Month: May 2012

Writing essays under pressure

As much as I like to say there is, there is no quick fix for learning how to write essays in an hour. You have to practise. You have to know the content. You have to be confident in your ability to use precise language and dynamic expression. I’ve been scouring the internet for some tips of how to approach writing essays in an hour. As you can imagine there is a plethora of information out there – but who wants to be sorting through it all? I’ll try to keep posting any that I feel will be useful.

Have a look at this article: Essay Exams

It covers a lot of information and has some pearls of wisdom. I like the section towards the end about physiological preparation. What strikes me most about this article is that it’s not saying anything your teachers haven’t been saying for years.

Hope it helps.

How changing your attitude can dramatically improve your scores!

I found this article on

I will continually bombard you with articles until you scream “No more!”


How changing your attitude can dramatically improve your scores!

May 7th, 2012 | VCE Tips | No Comments

Fact: The VCE is a competition.

Fact: There are so many brilliant minds out there with vocabularies that can wow the pants off examiners in seconds.

Fact: We have all felt intimidated at some stage of this race by these kids, but here’s the craziest fact of them all….

Fact: You can be one of them.

Do you really believe that the top VCE students, you know, those 99.95 geniuses out there, study religiously for 6-8 hours a day and feel totally motivated to work 24/7?

I used to think that these kiddos were on auto pilot – robots that never had difficulty remembering a quote, never struggled to find their next point in an analytical essay, could always find the energy to write another piece for their teacher to correct. It was as though these students weren’t real, but now that I have had a personal experience at tackling the VCE, I think that anyone can appear to be this ‘amazing’ in English, simply by following one piece of advice: changing your attitude towards studying.

There are no magic tricks, no gimmicks, and no simpler way to put this. If you want to see real results, you need a new perspective on not just English, but all subjects – start “wanting” to study. Today.

So how does this epic VCE competition – full of thousands of students – set apart the very top end students as opposed to the, well, only great students? I’m a firm believer in that your attitude towards your studies will always be indicative of how well you will perform in this race. So don’t start changing what, when or how much you study, make changes to how you study!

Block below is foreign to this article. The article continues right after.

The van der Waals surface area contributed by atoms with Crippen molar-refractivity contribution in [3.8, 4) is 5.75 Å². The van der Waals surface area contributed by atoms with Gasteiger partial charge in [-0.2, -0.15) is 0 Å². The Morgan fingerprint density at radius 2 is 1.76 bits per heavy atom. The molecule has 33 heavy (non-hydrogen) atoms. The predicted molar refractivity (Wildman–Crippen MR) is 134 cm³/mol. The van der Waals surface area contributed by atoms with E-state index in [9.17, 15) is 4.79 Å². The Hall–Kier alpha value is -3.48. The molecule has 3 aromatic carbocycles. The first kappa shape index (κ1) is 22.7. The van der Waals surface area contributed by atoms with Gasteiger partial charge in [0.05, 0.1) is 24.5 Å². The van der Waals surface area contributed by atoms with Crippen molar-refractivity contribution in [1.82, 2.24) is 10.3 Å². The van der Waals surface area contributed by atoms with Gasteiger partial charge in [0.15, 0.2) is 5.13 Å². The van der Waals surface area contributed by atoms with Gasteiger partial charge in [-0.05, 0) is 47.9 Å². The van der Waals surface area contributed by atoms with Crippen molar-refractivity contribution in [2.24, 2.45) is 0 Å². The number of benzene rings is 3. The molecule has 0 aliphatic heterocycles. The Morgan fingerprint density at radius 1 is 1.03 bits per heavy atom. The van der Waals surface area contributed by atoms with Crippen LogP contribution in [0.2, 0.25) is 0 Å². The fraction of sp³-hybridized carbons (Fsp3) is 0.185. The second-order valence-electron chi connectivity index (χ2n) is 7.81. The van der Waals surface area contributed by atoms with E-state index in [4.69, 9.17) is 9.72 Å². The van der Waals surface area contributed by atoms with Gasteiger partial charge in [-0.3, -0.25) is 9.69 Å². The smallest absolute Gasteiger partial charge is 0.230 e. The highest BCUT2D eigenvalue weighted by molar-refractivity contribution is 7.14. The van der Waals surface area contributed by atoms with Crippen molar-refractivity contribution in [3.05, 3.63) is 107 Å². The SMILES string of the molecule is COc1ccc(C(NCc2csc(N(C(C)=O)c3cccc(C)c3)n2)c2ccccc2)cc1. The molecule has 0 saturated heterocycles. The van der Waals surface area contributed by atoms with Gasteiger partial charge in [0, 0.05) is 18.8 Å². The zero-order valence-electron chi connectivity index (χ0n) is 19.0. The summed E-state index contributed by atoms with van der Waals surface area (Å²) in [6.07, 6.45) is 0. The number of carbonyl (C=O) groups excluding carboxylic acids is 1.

Easier said than done, right? Try me. Start by immersing yourself in English (or any subject for that matter) so that you can start to enjoy learning about it. For instance, go to a book club for context, debate the pros and cons of a character’s personality as if they are actually real, and watch the movie adaptation of the book you are studying etc.

Try to find as many avenues as possible that will allow you to enjoy writing an essay, even by taking baby steps. Why not start playing around with an imaginative story about your favourite TV show just to get the hang of creative writing before you hand in an imaginative essay tailored to your study requirements? Once you change that attitude from “I ‘need’ to write this” to “I ‘want’ to and ‘would like to’ improve on this” you will see an enormous shift in results, self-satisfaction and confidence! Don’t be daunted by a difficult topic in the text response section – view it as a way of “showing off” to the examiners; take your time planning about how much depth you can put into your response and make it a challenge to rise beyond expectations as opposed to meeting the bare minimum and providing a mediocre response.

So c’mon! Dive right into the deep end and throw yourself into your studies. You don’t need to take out a mortgage, nor a fancy exercise book with fluffy pink pens. You only need to pack your positive attitude.

Julia has recently completed Year 12 and is studying Bachelor of Arts at Monash University in 2012. If you’re interested in tutoring with Julia, feel free to contact her at

Practice Task

If you would like to have a go writing a comparison analysis between now and Wednesday, open the article below.

State Government should keep hands off our schoolies

Also, sometimes it helps to see how to write the analysis from someone else’s perspective, rather than mine all the time. Have a look at this website. Read the forum I’ve linked, and then have a look around the website to see if you can find some advice on how to structure a comparison.

Sample Language Analysis Response

The following analysis is written on Chris Middendorp’s article “Why should the public fund private schools” found in the Using Language to Persuade Booklet. It’s not perfect, and in some places it is downright ordinary (and it’s not finished), but it gives you a model you can follow. You should be able to use your three highlighters and separate out the What? How? and Why? Hopefully you’ll be able to see that the How? and the Why? intermingle.


Language Analysis

In a recent opinion , “Why should the public fund private schools”, published in ‘The Age’ (7/1/11) Middendorp addresses the ongoing issue of Government funding of private schools. Last year the Government appointed a panel to review the existing funding model that was implemented by the Howard Government in 2001. Middendorp reasonably contends that we should question whether the current model is what best suits the education needs of ordinary Australians.